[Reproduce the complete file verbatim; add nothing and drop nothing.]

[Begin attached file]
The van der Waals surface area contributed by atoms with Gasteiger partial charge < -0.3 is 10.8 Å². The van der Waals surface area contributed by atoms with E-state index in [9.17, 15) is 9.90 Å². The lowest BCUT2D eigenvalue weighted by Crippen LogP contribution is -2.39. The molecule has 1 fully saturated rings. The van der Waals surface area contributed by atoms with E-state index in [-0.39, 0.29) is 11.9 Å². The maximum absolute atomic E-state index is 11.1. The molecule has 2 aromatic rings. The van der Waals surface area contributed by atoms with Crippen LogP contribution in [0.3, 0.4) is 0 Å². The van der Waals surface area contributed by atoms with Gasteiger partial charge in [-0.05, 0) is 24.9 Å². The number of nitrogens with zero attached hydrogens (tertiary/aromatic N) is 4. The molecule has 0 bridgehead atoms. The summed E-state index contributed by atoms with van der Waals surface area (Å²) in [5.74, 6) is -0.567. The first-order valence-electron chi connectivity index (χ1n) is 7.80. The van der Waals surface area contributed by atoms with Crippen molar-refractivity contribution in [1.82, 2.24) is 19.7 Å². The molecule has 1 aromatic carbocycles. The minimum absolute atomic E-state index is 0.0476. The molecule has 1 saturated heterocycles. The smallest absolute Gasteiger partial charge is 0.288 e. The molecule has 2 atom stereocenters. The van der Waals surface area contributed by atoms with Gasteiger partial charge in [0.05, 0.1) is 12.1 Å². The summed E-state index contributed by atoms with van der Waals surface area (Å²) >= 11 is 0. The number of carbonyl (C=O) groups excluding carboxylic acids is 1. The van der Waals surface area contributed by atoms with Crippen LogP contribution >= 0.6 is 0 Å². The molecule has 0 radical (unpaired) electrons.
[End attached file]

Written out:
The van der Waals surface area contributed by atoms with Gasteiger partial charge < -0.3 is 10.8 Å². The van der Waals surface area contributed by atoms with E-state index in [9.17, 15) is 9.90 Å². The lowest BCUT2D eigenvalue weighted by Crippen LogP contribution is -2.39. The molecule has 1 fully saturated rings. The van der Waals surface area contributed by atoms with E-state index in [-0.39, 0.29) is 11.9 Å². The maximum absolute atomic E-state index is 11.1. The molecule has 2 aromatic rings. The van der Waals surface area contributed by atoms with Crippen LogP contribution in [0.3, 0.4) is 0 Å². The van der Waals surface area contributed by atoms with Gasteiger partial charge in [-0.05, 0) is 24.9 Å². The number of nitrogens with zero attached hydrogens (tertiary/aromatic N) is 4. The molecule has 0 bridgehead atoms. The summed E-state index contributed by atoms with van der Waals surface area (Å²) in [5.74, 6) is -0.567. The first-order valence-electron chi connectivity index (χ1n) is 7.80. The van der Waals surface area contributed by atoms with Crippen molar-refractivity contribution in [1.82, 2.24) is 19.7 Å². The molecule has 1 aromatic carbocycles. The minimum absolute atomic E-state index is 0.0476. The molecule has 1 saturated heterocycles. The smallest absolute Gasteiger partial charge is 0.288 e. The molecule has 2 atom stereocenters. The van der Waals surface area contributed by atoms with Gasteiger partial charge in [0.05, 0.1) is 12.1 Å². The summed E-state index contributed by atoms with van der Waals surface area (Å²) >= 11 is 0. The number of carbonyl (C=O) groups excluding carboxylic acids is 1. The van der Waals surface area contributed by atoms with Crippen LogP contribution >= 0.6 is 0 Å². The molecule has 0 radical (unpaired) electrons.